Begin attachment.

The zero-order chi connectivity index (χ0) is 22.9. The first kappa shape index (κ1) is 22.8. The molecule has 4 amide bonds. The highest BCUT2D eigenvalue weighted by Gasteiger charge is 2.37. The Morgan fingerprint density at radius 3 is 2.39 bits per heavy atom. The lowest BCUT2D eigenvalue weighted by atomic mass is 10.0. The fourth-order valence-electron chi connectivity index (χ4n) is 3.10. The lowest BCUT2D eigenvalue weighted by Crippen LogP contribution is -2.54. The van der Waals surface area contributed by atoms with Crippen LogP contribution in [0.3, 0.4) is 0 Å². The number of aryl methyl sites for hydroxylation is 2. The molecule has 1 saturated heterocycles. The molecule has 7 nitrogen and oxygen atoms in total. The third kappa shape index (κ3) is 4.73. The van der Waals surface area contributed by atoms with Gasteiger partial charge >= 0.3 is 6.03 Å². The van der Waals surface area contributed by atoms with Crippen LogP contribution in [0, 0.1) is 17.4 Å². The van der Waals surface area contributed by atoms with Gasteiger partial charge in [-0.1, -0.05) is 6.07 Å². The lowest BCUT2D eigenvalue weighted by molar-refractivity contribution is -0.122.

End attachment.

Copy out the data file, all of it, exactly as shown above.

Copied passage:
The zero-order chi connectivity index (χ0) is 22.9. The first kappa shape index (κ1) is 22.8. The molecule has 4 amide bonds. The highest BCUT2D eigenvalue weighted by Gasteiger charge is 2.37. The Morgan fingerprint density at radius 3 is 2.39 bits per heavy atom. The lowest BCUT2D eigenvalue weighted by atomic mass is 10.0. The fourth-order valence-electron chi connectivity index (χ4n) is 3.10. The lowest BCUT2D eigenvalue weighted by Crippen LogP contribution is -2.54. The van der Waals surface area contributed by atoms with Crippen LogP contribution in [0.3, 0.4) is 0 Å². The number of aryl methyl sites for hydroxylation is 2. The molecule has 1 saturated heterocycles. The molecule has 7 nitrogen and oxygen atoms in total. The third kappa shape index (κ3) is 4.73. The van der Waals surface area contributed by atoms with Gasteiger partial charge >= 0.3 is 6.03 Å². The van der Waals surface area contributed by atoms with Crippen LogP contribution in [0, 0.1) is 17.4 Å². The van der Waals surface area contributed by atoms with Gasteiger partial charge in [-0.1, -0.05) is 6.07 Å². The lowest BCUT2D eigenvalue weighted by molar-refractivity contribution is -0.122.